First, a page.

There is already a significant number of forms of birth control available to the public today, however many of them – if any at all – don’t come with ease. Now, thanks to a new research team based at the Georgia Institute of Technology, a new form of easily accessible (and applicable) form of birth control has been invented, and this time it’s a long-acting birth control patch.
How is it so easy? Well, individuals can simply press the patch into their arm or leg for five seconds to get a full month’s dose of birth control within seconds, according to NBC News report. The researchers said they hope their work leads to a lower-cost, more accessible contraceptive option in the future, says NBC News.
So, how does it work? Well, the birth control patch uses microscopic needles that break off and then remain under the surface of your skin, according to the media release. The microscopic needles then slowly biodegrade and release the hormone levonorgestrel throughout the month, according to the media release. However, because the word “needles” is involved, the team has noticed that the patch has had some-what of a anxiety-inducing effect, although it’s actually the same technology the Georgia Institute of Technology researchers used to develop a flu vaccine patch back in 2017, according to NBC News. During clinical trials, people who tried the micro needle flu patch said it was easy to use and completely painless, says NBC News.
According to the researchers, most long-acting birth control methods are more reliable than the pill or condom, but they require administration by a health professional, says CBS News. That can limit patient access to contraceptives, CBS News reports. “Our goal is for women to be able to self-administer long-acting contraceptives with the micro needle patch that would be applied for five seconds just once a month,” Mark Prausnitz, a professor in the bioengineering program at Georgia Institute of Technology and one of the researchers helping lead the effort, said in a statement to CBS.
The American College of Obstetrics and Gynecologists (also known as ACOG) named unplanned pregnancy a “major public health problem” in the United States back in 2015, stating that around 50 percent of pregnancies in the United States are unplanned. The ACOG says oral birth control and condoms have a high failure rate, in part because people don’t typically use them as they’re designed to be used or directed, which is essentially why the ACOG recommends long-acting birth control methods like IUDs and implants as oppose to other forms of birth control, meaning that users don’t have to worry about remembering to take a pill or put on a condom. Although according to the University of Wisconsin, which supports the researchers’ assertions that IUDs and implants can be expensive, you will have to see a doctor to have one inserted or implanted.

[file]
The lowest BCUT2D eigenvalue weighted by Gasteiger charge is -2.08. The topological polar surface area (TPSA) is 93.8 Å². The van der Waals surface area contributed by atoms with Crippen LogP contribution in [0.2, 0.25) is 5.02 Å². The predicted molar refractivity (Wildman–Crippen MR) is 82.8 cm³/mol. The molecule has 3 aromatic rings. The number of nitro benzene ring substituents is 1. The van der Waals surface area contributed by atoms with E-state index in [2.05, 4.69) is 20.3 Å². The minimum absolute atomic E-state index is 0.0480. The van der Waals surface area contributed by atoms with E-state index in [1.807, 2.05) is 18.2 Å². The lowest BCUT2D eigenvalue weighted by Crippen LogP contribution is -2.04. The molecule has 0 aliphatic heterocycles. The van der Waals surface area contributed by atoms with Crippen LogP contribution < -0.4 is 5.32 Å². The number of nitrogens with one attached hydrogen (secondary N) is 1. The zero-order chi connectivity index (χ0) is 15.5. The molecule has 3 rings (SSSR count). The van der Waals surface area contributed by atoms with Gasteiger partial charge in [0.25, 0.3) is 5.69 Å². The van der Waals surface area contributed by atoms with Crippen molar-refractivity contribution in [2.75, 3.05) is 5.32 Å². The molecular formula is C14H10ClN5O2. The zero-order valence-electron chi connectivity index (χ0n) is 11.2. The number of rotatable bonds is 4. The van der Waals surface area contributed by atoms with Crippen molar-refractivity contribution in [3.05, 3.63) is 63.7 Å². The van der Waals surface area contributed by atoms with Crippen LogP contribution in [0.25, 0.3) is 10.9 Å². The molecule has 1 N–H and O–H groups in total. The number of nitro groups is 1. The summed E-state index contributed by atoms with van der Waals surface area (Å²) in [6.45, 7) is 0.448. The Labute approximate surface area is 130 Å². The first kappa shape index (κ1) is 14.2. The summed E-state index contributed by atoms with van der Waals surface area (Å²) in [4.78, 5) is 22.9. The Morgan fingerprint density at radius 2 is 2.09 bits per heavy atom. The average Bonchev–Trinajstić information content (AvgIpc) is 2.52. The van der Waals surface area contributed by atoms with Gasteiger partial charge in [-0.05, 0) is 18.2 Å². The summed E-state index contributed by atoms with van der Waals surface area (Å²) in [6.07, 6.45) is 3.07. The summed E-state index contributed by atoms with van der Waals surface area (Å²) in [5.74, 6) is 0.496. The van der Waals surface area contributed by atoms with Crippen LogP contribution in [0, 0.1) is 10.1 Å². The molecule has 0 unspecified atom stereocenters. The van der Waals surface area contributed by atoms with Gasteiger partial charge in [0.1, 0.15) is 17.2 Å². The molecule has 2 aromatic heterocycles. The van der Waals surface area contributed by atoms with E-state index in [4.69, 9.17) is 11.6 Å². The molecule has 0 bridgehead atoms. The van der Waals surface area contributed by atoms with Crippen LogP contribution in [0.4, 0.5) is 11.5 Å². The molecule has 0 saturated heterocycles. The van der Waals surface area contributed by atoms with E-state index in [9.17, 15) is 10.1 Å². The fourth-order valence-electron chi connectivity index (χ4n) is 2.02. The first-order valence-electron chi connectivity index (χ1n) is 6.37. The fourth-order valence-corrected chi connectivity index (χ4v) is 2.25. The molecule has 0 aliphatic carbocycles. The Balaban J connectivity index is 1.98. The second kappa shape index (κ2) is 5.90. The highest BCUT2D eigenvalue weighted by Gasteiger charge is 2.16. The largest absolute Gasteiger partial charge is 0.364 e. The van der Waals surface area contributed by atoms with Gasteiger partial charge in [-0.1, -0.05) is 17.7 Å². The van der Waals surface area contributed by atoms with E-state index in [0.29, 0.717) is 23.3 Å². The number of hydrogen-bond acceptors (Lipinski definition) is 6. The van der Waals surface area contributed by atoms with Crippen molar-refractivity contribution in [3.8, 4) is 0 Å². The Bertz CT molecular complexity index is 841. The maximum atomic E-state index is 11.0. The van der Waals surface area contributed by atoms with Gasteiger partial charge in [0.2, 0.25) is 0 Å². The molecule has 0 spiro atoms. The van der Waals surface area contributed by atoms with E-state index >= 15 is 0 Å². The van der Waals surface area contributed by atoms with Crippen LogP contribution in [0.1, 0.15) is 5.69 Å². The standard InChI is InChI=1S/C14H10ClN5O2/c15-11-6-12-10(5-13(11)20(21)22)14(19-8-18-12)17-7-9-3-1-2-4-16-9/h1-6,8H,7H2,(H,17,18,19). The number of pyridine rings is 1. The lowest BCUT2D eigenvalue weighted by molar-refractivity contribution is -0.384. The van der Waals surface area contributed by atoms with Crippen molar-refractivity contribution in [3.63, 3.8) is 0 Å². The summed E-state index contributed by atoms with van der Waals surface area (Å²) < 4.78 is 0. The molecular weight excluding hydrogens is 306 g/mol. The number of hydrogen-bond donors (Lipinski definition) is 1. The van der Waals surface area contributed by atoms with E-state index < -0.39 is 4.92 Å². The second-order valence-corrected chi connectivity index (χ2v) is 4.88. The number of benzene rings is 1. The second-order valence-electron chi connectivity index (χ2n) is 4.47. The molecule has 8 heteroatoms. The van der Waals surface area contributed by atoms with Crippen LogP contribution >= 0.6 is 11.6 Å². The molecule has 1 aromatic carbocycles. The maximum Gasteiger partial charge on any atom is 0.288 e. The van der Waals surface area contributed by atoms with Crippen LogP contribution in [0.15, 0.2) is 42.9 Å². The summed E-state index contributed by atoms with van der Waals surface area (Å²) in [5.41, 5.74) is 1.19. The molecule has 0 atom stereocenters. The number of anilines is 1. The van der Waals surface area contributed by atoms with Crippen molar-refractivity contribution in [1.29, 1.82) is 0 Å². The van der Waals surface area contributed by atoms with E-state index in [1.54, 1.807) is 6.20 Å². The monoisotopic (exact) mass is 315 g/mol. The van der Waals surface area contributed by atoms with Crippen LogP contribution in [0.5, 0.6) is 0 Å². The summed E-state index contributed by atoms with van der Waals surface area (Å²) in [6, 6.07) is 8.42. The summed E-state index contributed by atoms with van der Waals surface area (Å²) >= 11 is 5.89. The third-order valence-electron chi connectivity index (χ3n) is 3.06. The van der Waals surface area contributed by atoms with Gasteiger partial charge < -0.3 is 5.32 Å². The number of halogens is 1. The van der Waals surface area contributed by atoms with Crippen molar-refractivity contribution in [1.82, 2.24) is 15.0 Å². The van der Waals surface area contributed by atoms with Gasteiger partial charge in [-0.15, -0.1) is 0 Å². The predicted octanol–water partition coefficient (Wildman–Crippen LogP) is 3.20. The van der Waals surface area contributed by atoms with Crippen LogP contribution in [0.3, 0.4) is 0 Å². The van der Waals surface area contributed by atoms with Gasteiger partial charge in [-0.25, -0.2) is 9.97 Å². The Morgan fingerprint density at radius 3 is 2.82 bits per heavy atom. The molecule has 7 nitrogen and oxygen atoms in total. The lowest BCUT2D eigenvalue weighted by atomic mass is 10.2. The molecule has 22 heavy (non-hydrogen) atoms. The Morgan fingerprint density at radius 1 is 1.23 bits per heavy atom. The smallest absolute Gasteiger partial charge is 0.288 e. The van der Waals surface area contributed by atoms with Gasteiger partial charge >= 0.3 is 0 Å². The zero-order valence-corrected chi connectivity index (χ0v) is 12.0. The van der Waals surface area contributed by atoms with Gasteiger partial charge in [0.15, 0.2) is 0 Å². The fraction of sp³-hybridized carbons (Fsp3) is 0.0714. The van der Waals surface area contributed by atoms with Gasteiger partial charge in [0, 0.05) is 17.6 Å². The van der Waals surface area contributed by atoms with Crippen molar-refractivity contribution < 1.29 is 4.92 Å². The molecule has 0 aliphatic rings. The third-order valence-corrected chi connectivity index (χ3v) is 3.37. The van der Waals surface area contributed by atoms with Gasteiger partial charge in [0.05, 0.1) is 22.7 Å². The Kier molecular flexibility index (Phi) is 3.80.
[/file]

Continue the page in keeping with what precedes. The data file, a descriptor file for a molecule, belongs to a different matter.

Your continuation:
While it’s likely that it will still going to be quite some time before you see a birth control patch on the market and accessible by the general public, according to the news release, the team at Georgia Tech has only tested the long-acting birth control patch on rats and will need to further test them on humans before launching them into the public.
“We do not yet know how the contraceptive micro needle patches would work in humans,” Mark Prausnitz, a Regents Professor in the School of Chemical and Biomolecular Engineering at the Georgia Institute of Technology and the paper’s corresponding author, said in the news release. “Because we are using a well-established . contraceptive hormone, we are optimistic that the patch will be an effective contraceptive,” he continued.